Is all well in Sir Richard Branson’s garden? The billionaire invited 200 guests to his Oxfordshire home yesterday for the launch of new television channel Virgin 1.
An inebriated band of journalists, TV buyers and other media hangers-on enjoyed live rock music and fairground rides (one poor media executive smashed his Blackberry while riding on the bumper cars).
A sly sneak round Branson’s extensive grounds offered no real clues into the mind of the magnate, there was no rosebud to stumble upon in the bushes. It was all manicured lawns, tennis courts and a heated swimming pool, just what you would expect of any wealthy businessman’s pad.
So if not in Kidlington, then, where is the heartland of the Virgin brand? Last week, Sir Richard waved goodbye to the chain of Virgin Megastores which have, over 30 years, become the three-dimensional expression of Virgin-ness on 100 UK high streets. They were unceremoniously sold off to management and will be renamed Zavvi in a move that appears not so much a management buyout as a Branson sellout. The stores were the rock ‘n’ roll hinterland of the Virgin brand and dumping them appears to kick away one of the foundational pillars of the Virgin myth.
Still, the strength of Virgin lies in its uncanny powers of re-incarnation. As its spirit departs the high street (where music has been killed off by online and mail-order) it is being re-born in the ether of Freeview. The launch of Virgin 1 proves that the do-it-yourself ethos is still very much alive in Branson’s empire. The station has a thrown-together feel to it, not so much a garage band as a garage TV station, something quickly dreamed up after the infamous spat with Sky led to Sky One being withdrawn from Virgin Media.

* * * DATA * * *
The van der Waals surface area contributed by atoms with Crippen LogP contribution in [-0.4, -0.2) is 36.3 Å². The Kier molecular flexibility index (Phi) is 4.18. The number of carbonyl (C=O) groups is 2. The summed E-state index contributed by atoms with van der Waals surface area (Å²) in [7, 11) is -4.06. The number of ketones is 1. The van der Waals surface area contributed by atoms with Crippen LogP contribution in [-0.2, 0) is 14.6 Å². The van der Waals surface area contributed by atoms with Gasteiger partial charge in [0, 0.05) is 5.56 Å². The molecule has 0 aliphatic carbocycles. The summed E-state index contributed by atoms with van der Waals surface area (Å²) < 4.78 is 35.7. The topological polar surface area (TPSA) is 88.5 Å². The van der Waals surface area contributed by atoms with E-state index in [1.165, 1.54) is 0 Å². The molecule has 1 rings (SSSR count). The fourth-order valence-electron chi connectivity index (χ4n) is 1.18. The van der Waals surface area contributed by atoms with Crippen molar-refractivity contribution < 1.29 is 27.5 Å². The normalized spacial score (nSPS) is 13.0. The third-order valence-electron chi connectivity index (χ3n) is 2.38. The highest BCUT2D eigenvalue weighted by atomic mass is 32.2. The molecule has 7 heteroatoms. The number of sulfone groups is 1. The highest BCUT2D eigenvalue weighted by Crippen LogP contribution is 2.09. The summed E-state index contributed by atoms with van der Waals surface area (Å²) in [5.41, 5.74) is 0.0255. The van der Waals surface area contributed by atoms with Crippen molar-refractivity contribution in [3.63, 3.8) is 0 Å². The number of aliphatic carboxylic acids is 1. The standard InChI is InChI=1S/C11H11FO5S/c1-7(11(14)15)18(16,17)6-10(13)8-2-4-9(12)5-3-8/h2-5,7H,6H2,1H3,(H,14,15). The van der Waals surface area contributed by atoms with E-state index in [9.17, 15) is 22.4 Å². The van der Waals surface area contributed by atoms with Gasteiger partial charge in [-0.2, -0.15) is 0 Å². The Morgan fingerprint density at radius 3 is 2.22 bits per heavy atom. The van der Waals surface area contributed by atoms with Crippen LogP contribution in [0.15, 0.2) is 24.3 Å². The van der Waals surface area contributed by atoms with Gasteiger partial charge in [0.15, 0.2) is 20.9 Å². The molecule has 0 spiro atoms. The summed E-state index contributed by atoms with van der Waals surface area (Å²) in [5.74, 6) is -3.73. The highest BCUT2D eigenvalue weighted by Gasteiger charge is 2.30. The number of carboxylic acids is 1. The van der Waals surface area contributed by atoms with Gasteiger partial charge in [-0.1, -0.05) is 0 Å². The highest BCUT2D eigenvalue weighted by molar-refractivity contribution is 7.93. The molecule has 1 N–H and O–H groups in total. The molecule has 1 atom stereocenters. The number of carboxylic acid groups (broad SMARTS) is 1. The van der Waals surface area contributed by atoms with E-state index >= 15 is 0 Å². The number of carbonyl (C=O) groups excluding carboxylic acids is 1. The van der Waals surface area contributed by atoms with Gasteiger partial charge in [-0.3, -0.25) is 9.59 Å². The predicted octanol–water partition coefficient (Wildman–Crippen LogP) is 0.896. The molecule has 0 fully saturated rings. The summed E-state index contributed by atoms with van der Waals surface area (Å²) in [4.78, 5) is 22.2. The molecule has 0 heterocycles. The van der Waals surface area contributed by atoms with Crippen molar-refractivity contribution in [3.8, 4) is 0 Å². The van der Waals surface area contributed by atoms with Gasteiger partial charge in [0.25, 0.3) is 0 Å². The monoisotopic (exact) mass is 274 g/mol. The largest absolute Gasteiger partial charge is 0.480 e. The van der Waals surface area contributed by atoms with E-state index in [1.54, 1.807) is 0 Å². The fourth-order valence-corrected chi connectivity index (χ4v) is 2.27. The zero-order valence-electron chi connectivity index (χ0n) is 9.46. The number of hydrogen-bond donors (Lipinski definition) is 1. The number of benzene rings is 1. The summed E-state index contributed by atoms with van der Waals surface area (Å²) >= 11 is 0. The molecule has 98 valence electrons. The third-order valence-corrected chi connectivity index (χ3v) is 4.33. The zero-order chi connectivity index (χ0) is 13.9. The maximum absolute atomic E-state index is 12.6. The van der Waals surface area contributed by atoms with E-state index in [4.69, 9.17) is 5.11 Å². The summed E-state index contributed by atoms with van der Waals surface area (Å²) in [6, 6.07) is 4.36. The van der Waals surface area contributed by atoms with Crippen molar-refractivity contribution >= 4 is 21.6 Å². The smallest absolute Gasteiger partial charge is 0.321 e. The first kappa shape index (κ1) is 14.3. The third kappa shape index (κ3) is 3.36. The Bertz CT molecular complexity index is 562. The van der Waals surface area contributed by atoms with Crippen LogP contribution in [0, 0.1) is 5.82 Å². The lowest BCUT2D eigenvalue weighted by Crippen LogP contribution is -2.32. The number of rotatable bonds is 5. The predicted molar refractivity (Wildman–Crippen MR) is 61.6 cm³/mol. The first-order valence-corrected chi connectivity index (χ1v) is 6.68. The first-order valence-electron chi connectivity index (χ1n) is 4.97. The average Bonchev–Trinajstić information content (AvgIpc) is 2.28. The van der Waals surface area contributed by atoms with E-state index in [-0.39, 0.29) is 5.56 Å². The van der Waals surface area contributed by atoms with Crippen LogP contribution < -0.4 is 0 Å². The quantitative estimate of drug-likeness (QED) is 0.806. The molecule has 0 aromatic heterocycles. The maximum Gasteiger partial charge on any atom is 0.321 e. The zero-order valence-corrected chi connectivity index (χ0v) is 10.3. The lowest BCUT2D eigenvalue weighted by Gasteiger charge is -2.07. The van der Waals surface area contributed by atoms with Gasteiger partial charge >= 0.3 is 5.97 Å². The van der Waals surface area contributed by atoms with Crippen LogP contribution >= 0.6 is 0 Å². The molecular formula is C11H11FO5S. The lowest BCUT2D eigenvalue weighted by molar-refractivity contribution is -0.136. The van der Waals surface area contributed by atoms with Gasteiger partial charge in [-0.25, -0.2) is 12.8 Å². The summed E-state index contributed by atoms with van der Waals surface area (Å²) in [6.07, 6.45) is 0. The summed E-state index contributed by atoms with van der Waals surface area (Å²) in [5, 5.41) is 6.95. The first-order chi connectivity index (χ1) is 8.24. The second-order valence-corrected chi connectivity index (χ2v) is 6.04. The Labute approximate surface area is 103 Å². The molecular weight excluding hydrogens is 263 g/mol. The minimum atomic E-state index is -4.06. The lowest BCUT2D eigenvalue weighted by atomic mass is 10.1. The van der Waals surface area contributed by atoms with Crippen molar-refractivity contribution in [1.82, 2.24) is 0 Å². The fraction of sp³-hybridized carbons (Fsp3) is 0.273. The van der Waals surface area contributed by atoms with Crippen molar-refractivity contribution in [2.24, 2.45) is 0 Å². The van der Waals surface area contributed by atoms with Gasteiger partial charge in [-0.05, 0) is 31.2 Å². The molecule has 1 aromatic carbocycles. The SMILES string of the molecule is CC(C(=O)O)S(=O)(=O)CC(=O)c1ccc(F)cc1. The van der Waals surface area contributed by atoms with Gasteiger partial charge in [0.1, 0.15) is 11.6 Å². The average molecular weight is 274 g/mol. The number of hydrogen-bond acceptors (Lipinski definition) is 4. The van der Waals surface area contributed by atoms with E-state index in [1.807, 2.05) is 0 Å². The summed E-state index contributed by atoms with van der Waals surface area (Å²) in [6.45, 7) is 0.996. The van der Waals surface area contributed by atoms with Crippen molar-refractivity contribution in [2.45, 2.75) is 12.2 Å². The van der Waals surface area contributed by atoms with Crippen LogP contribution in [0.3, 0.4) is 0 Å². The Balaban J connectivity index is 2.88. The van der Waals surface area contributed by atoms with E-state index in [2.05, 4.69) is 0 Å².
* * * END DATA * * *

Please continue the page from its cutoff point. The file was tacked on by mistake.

That’s not to say that V1 will not have its appeal. However clunky, it brings a bit of Virgin edginess to the airwaves. Who won’t be tuning in to its flagship drama The Riches? The tale of a bearded chancer (Eddie Izzard) who uses his nous to acquire for his family a huge house with fabulous grounds has a familiar ring to it. It certainly sounds like “proper telly”, as V1’s ad slogan tells us. From there, though, the schedule goes somewhat downhill, though the station’s management promises that things will improve over the next year or two.
In truth, the Virgin brand looks rather dated. Yesterday’s fairground grind was a 1950s version of entertainment. The hotdogs and ice cream on offer were hardly in keeping with the healthy eating fads of this decade.
But Virgin has ditched its rock ‘n’ roll roots and how long its media presence will survive is anyone’s guess since Virgin Media is likely to be sold off. Branson says it is “extremely unlikely” that the Virgin branding will be withdrawn from the service, though he may find such decisions slip from his control.
With Virgin Galactic promising to blast people into the void in 18 months’ time, the brand can aspire to a timeless immortality, irrespective of its earthly form. This will surely be the final frontier for the Virgin brand and Branson will eventually be able to retire to his garden and neatly trim his lawns. And his beard.